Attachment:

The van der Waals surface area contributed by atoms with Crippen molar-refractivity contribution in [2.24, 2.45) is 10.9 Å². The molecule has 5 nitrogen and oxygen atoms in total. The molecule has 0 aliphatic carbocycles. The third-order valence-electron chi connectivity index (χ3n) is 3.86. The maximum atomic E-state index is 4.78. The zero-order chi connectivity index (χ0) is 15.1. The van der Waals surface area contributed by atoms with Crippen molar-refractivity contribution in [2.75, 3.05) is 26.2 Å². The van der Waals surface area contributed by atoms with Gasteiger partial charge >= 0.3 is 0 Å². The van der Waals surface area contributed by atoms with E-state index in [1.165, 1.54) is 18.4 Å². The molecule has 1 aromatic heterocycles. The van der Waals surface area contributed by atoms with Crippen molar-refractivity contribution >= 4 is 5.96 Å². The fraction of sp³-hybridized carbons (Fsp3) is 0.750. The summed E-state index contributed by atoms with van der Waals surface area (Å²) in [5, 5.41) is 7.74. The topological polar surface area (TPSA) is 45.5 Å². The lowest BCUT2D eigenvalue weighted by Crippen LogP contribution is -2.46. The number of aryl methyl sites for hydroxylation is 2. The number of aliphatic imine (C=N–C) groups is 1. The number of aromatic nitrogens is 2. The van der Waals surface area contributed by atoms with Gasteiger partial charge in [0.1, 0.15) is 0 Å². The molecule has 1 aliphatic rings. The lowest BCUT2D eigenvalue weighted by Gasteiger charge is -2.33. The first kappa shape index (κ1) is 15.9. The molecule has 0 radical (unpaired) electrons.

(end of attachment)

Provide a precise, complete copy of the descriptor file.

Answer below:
The van der Waals surface area contributed by atoms with Crippen molar-refractivity contribution in [2.24, 2.45) is 10.9 Å². The molecule has 5 nitrogen and oxygen atoms in total. The molecule has 0 aliphatic carbocycles. The third-order valence-electron chi connectivity index (χ3n) is 3.86. The maximum atomic E-state index is 4.78. The zero-order chi connectivity index (χ0) is 15.1. The van der Waals surface area contributed by atoms with Crippen molar-refractivity contribution in [2.75, 3.05) is 26.2 Å². The van der Waals surface area contributed by atoms with Gasteiger partial charge >= 0.3 is 0 Å². The van der Waals surface area contributed by atoms with E-state index in [1.165, 1.54) is 18.4 Å². The molecule has 1 aromatic heterocycles. The van der Waals surface area contributed by atoms with Crippen molar-refractivity contribution >= 4 is 5.96 Å². The fraction of sp³-hybridized carbons (Fsp3) is 0.750. The summed E-state index contributed by atoms with van der Waals surface area (Å²) in [5, 5.41) is 7.74. The topological polar surface area (TPSA) is 45.5 Å². The lowest BCUT2D eigenvalue weighted by Crippen LogP contribution is -2.46. The number of aryl methyl sites for hydroxylation is 2. The number of aliphatic imine (C=N–C) groups is 1. The number of aromatic nitrogens is 2. The van der Waals surface area contributed by atoms with Gasteiger partial charge in [0.1, 0.15) is 0 Å². The molecule has 1 aliphatic rings. The lowest BCUT2D eigenvalue weighted by Gasteiger charge is -2.33. The first kappa shape index (κ1) is 15.9. The molecule has 0 radical (unpaired) electrons.